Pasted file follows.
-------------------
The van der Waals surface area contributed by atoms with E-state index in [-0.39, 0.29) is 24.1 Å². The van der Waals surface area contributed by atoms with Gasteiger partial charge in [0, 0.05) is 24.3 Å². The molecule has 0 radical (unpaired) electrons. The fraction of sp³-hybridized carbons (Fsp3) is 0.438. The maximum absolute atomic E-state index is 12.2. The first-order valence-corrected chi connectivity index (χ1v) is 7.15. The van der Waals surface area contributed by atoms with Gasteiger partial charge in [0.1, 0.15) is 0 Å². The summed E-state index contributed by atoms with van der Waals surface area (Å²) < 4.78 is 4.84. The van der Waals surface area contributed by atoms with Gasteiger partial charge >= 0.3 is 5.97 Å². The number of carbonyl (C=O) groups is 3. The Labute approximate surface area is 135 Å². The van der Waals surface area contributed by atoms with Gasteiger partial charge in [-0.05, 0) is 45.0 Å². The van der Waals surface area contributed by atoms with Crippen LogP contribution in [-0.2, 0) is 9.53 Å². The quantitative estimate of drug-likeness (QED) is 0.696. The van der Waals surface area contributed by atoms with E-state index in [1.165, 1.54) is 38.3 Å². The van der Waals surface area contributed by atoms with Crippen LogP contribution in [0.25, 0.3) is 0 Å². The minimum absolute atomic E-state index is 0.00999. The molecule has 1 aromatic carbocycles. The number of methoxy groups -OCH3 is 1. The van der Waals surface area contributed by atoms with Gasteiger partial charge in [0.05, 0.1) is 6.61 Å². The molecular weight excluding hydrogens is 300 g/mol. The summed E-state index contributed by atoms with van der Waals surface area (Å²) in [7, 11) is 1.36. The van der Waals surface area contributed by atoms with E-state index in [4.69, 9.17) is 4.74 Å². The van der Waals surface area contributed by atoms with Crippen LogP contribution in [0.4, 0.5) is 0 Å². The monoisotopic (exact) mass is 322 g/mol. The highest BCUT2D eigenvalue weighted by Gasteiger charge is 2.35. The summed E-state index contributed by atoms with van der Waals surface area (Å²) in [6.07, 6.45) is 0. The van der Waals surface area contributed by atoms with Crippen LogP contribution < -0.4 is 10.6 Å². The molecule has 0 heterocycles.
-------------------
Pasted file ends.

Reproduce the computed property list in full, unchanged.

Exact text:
The van der Waals surface area contributed by atoms with E-state index in [-0.39, 0.29) is 24.1 Å². The van der Waals surface area contributed by atoms with Gasteiger partial charge in [0, 0.05) is 24.3 Å². The molecule has 0 radical (unpaired) electrons. The fraction of sp³-hybridized carbons (Fsp3) is 0.438. The maximum absolute atomic E-state index is 12.2. The first-order valence-corrected chi connectivity index (χ1v) is 7.15. The van der Waals surface area contributed by atoms with Gasteiger partial charge in [0.1, 0.15) is 0 Å². The summed E-state index contributed by atoms with van der Waals surface area (Å²) < 4.78 is 4.84. The van der Waals surface area contributed by atoms with Gasteiger partial charge >= 0.3 is 5.97 Å². The number of carbonyl (C=O) groups is 3. The Labute approximate surface area is 135 Å². The van der Waals surface area contributed by atoms with Gasteiger partial charge in [-0.05, 0) is 45.0 Å². The van der Waals surface area contributed by atoms with Crippen LogP contribution in [-0.2, 0) is 9.53 Å². The quantitative estimate of drug-likeness (QED) is 0.696. The van der Waals surface area contributed by atoms with E-state index in [1.165, 1.54) is 38.3 Å². The van der Waals surface area contributed by atoms with Crippen LogP contribution in [0.25, 0.3) is 0 Å². The minimum absolute atomic E-state index is 0.00999. The molecule has 1 aromatic carbocycles. The number of methoxy groups -OCH3 is 1. The van der Waals surface area contributed by atoms with Gasteiger partial charge in [0.05, 0.1) is 6.61 Å². The molecular weight excluding hydrogens is 300 g/mol. The summed E-state index contributed by atoms with van der Waals surface area (Å²) in [7, 11) is 1.36. The van der Waals surface area contributed by atoms with E-state index in [4.69, 9.17) is 4.74 Å². The van der Waals surface area contributed by atoms with Crippen LogP contribution in [0.4, 0.5) is 0 Å². The monoisotopic (exact) mass is 322 g/mol. The highest BCUT2D eigenvalue weighted by Gasteiger charge is 2.35. The summed E-state index contributed by atoms with van der Waals surface area (Å²) in [6.07, 6.45) is 0. The van der Waals surface area contributed by atoms with Crippen LogP contribution < -0.4 is 10.6 Å². The molecule has 0 heterocycles.